If 30 minutes of cardiovascular exercise is recommended by most health professionals (5x/wk), is doing 60 minutes twice as healthful? An article in the New York Times, April 23, 2013 issue addresses just that topic. In a study published in October, 2011, 416,175 subjects who exercised moderately, for about 15 minutes a day, reduced their risk of dying prematurely by about 14%, the equivalent of about 3 additional years of life. Those whose workouts were twice as long (30 min/day) saw an additional drop of only 4%. Unless you’re training for the Ironman or other elite endeavors, is it really worth it? I’ve long been an advocate of high intensity-short burst training, to get both cardio, fat loss, and improved longevity. My workouts are typically 15-25 minutes in duration. I’ve lost 33 pounds, and feel better than I have in years, despite my ankylosing spondylitis. You make the call.
Most Americans get enough of vitamin B12 (found only in animal products), but as you get older, assimilation wanes due to the fact that: 1) The enzyme responsible for breaking down B12 for use declines, 2) GI surgery, 3) digestive disorders, or 4) dietary habits. Eat these foods for B12: Milk. Swiss and cottage cheese, plain yogurt, chicken ground beef or turkey (grass-fed), tuna, and eggs. B12 may also have positive effects on cognition and depression, and helps to lower homocysteine levels ( a marker for inflammation in the body).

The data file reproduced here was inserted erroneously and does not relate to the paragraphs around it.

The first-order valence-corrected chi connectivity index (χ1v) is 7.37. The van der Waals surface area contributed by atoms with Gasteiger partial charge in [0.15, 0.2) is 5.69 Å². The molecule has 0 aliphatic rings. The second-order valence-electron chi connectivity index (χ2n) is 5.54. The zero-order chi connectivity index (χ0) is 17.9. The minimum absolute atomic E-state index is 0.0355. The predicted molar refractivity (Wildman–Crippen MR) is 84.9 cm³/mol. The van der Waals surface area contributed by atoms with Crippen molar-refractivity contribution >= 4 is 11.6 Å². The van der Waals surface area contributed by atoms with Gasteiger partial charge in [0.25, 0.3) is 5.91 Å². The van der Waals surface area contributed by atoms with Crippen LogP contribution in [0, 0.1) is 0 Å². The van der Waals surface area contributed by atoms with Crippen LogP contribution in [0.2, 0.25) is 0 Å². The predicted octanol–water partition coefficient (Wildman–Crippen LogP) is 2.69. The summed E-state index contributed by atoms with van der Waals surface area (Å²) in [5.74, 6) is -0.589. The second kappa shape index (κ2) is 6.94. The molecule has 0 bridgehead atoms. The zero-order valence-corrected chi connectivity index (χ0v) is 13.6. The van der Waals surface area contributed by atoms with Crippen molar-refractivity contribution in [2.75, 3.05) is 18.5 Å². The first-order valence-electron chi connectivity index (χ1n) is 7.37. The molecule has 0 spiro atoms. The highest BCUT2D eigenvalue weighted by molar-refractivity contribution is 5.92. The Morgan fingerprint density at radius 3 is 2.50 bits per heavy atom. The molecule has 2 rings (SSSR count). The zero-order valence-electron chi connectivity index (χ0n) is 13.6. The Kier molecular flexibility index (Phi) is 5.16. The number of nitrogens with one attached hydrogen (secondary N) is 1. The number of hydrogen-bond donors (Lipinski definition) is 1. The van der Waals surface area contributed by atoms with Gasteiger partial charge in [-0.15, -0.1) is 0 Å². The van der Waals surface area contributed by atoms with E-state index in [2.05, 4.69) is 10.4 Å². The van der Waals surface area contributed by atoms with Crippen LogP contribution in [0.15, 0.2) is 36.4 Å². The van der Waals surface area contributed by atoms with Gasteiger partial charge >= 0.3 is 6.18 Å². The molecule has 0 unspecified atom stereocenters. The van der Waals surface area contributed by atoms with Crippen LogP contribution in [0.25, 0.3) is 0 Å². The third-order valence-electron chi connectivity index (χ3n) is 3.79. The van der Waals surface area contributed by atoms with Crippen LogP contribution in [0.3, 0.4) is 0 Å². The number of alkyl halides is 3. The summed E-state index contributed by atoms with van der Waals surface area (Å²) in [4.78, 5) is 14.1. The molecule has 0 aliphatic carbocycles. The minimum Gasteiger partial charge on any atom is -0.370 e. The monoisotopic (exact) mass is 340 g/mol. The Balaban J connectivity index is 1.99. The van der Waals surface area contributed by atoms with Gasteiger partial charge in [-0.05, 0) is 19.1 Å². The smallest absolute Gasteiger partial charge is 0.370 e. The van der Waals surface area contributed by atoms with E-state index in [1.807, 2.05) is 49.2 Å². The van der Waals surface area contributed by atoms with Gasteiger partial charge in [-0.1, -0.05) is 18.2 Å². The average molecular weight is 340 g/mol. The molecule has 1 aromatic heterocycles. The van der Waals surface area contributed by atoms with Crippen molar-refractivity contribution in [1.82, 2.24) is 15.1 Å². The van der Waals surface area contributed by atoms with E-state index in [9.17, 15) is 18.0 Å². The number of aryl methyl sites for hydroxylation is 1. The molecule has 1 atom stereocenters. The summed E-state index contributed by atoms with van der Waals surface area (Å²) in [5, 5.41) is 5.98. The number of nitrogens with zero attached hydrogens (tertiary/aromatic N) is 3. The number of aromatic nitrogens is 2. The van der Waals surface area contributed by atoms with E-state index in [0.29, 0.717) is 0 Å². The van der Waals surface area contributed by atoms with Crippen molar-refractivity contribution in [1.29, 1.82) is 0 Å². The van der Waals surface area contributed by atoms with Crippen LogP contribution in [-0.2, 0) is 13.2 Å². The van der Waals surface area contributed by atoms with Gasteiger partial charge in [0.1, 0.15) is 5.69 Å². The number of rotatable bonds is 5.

Higher walnut consumption is linked to a significantly lower risk of type 2 diabetes, according to data from the Nurses’ Health Study which followed more than 137,00 women, ages 35-77 for 10 years. Women who had consumed walnuts regularly (one to three times/month), showed a decrease in type 2 diabetes compared to those who never or rarely ate them.
Speaking of diabetes type 2, people who eat avocados regularly are likely to have a smaller waist, better cholesterol readings, and a lower risk of type 2 diabetes. I love avocados, and for years I heard that they were too high in fat. So it goes….
Stay well, John R Blilie, M.S.